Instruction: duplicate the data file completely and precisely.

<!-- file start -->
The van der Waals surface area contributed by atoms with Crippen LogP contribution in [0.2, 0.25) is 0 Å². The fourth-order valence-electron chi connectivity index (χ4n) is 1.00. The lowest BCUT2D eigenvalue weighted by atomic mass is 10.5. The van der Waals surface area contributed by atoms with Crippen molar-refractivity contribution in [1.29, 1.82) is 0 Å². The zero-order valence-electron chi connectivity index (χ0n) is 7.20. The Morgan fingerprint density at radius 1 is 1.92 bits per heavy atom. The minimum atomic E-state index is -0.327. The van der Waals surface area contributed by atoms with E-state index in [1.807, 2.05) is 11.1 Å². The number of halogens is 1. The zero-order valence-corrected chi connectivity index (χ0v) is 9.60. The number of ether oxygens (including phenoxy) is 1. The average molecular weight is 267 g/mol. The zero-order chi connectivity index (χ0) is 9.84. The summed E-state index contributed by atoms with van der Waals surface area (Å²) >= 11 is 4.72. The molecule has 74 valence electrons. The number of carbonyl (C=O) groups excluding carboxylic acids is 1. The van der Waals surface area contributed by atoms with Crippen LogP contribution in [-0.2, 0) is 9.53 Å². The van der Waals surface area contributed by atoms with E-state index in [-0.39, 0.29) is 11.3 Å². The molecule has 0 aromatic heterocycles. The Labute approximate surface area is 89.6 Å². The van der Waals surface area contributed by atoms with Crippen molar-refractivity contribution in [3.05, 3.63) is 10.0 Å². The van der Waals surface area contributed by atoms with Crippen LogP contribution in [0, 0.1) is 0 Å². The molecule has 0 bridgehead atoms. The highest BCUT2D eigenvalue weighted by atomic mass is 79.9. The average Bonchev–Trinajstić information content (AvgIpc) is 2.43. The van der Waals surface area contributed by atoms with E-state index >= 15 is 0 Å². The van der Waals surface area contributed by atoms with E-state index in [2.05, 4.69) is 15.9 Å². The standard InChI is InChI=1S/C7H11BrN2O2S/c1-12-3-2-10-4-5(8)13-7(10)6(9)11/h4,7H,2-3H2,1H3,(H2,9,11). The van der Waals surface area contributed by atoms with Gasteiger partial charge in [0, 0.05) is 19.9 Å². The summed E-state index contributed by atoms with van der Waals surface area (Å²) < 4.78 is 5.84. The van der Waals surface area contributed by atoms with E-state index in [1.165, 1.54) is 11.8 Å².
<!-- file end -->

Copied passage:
The van der Waals surface area contributed by atoms with Crippen LogP contribution in [0.2, 0.25) is 0 Å². The fourth-order valence-electron chi connectivity index (χ4n) is 1.00. The lowest BCUT2D eigenvalue weighted by atomic mass is 10.5. The van der Waals surface area contributed by atoms with Crippen molar-refractivity contribution in [1.29, 1.82) is 0 Å². The zero-order valence-electron chi connectivity index (χ0n) is 7.20. The Morgan fingerprint density at radius 1 is 1.92 bits per heavy atom. The minimum atomic E-state index is -0.327. The van der Waals surface area contributed by atoms with E-state index in [1.807, 2.05) is 11.1 Å². The number of halogens is 1. The zero-order valence-corrected chi connectivity index (χ0v) is 9.60. The number of ether oxygens (including phenoxy) is 1. The average molecular weight is 267 g/mol. The zero-order chi connectivity index (χ0) is 9.84. The summed E-state index contributed by atoms with van der Waals surface area (Å²) >= 11 is 4.72. The molecule has 74 valence electrons. The number of carbonyl (C=O) groups excluding carboxylic acids is 1. The van der Waals surface area contributed by atoms with Crippen LogP contribution in [-0.2, 0) is 9.53 Å². The van der Waals surface area contributed by atoms with E-state index in [-0.39, 0.29) is 11.3 Å². The molecule has 0 aromatic heterocycles. The Labute approximate surface area is 89.6 Å². The van der Waals surface area contributed by atoms with Crippen molar-refractivity contribution in [3.05, 3.63) is 10.0 Å². The van der Waals surface area contributed by atoms with Crippen LogP contribution in [0, 0.1) is 0 Å². The molecule has 0 bridgehead atoms. The highest BCUT2D eigenvalue weighted by atomic mass is 79.9. The average Bonchev–Trinajstić information content (AvgIpc) is 2.43. The van der Waals surface area contributed by atoms with E-state index >= 15 is 0 Å². The van der Waals surface area contributed by atoms with E-state index in [2.05, 4.69) is 15.9 Å². The standard InChI is InChI=1S/C7H11BrN2O2S/c1-12-3-2-10-4-5(8)13-7(10)6(9)11/h4,7H,2-3H2,1H3,(H2,9,11). The van der Waals surface area contributed by atoms with Gasteiger partial charge in [0, 0.05) is 19.9 Å². The summed E-state index contributed by atoms with van der Waals surface area (Å²) < 4.78 is 5.84. The van der Waals surface area contributed by atoms with E-state index in [1.165, 1.54) is 11.8 Å².